Working with Stanford's protocols, Rimon and his team at SCEA R&D whipped up "some quick R&D" projects that soon proved that their efforts could help the Folding@home project.

"The collaboration was pretty simple," he wrote. "Everything that was done on PS3 (including the graphical interface, for example) was pretty much handled by Sony R&D whereas the data collection and distribution was handled by Stanford. We didn't even need too many meetings to accomplish that."

"The Cell processor is unique..."

By the end of 2007, Rimon told Polygon that the distributed network was able to provide a sustainable 1 petaFLOP of active network computational power through networked PlayStation 3s, a feat that the Guinness Book of World Records recognized as the world's most powerful distributed network. At its peak, the Folding@home project on the PlayStation 3 had 50,000 concurrent users.

The Cell processor's technical specifications made Sony's involvement possible, Rimon told Polygon.

"The Cell processor is unique in the way that it has eight auxiliary processors all baked onto one silicon," Rimon wrote.

"Those auxiliary processors (also called SPU — 'Synergistic Processing Unit') are very good at stream processing, as long as you can run [the tasks] in parallel and stream data in and out quickly, which is exactly what we did in our version of Stanford's code," he wrote.

"We also had a lot of fun in the graphical visualization of the project."

Sony treated the project as part of its Corporate Social Responsibility efforts, which aim to "contribute to the realization of a sustainable society." During its involvement, the team at Sony R&D continued to optimize the code it had written. Sony's involvement had ramifications outside of its involvement.

"The same technology was later used to build the project on top of specialized hardware, such as GPUs," Rimon says.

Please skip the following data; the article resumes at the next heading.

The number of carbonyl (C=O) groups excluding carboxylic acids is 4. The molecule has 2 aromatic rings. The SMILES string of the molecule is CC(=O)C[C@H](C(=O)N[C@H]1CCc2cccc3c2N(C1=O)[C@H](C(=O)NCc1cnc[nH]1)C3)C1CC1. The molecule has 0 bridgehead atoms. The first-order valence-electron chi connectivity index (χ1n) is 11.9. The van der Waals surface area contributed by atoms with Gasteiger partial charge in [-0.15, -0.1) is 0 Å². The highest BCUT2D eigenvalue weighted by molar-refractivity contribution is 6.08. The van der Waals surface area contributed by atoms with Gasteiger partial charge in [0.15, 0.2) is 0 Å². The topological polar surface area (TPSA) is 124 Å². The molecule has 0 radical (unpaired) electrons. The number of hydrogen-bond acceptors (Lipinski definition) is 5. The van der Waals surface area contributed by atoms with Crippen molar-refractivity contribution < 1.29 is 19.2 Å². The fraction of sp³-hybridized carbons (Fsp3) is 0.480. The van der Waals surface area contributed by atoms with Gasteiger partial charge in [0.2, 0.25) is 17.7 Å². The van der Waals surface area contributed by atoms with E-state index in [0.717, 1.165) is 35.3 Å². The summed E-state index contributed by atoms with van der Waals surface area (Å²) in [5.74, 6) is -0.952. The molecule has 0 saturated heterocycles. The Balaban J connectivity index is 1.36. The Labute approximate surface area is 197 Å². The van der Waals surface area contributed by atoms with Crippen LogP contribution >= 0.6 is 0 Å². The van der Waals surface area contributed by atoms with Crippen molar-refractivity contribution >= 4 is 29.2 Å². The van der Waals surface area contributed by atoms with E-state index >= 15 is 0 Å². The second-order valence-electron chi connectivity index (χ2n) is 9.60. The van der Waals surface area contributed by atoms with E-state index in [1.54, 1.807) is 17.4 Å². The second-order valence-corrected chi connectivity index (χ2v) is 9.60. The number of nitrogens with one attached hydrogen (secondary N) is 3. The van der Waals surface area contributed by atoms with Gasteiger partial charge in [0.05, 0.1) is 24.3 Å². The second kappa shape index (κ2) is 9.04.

Sony's team also used its gaming prowess to create new visualizations for the project that it hoped would incentivize participants.

"We also had a lot of fun in the graphical visualization of the project," he wrote. "Although similar visualization ideas existed at the time, as video game designers we pushed hard on getting all the visualization in real-time and to allow the user to have a ‘virtual flight' through the field of folded proteins. We also added the globe of the world with dots for each participating machine, spreading a feeling of ‘togetherness,' so users could see they were not alone in the folding world. We had one of our designers come up with that idea, and once it was out, it got really good reception. Sometimes people just accept that as a given and don't realize how much work went into it."

Though Sony is always looking at new opportunities for collaboration, its work with Folding@home has to an end. As he looks back, Rimon is proud of the work that his team accomplished.

"On a more personal note," he wrote, "I would like to say that the participation from our PS3 community has been overwhelming, and I feel really honored to have been able to work on this project. The support I received from within Sony was absolutely positive the entire way, starting from the engineers working on this all the way up to our CEO."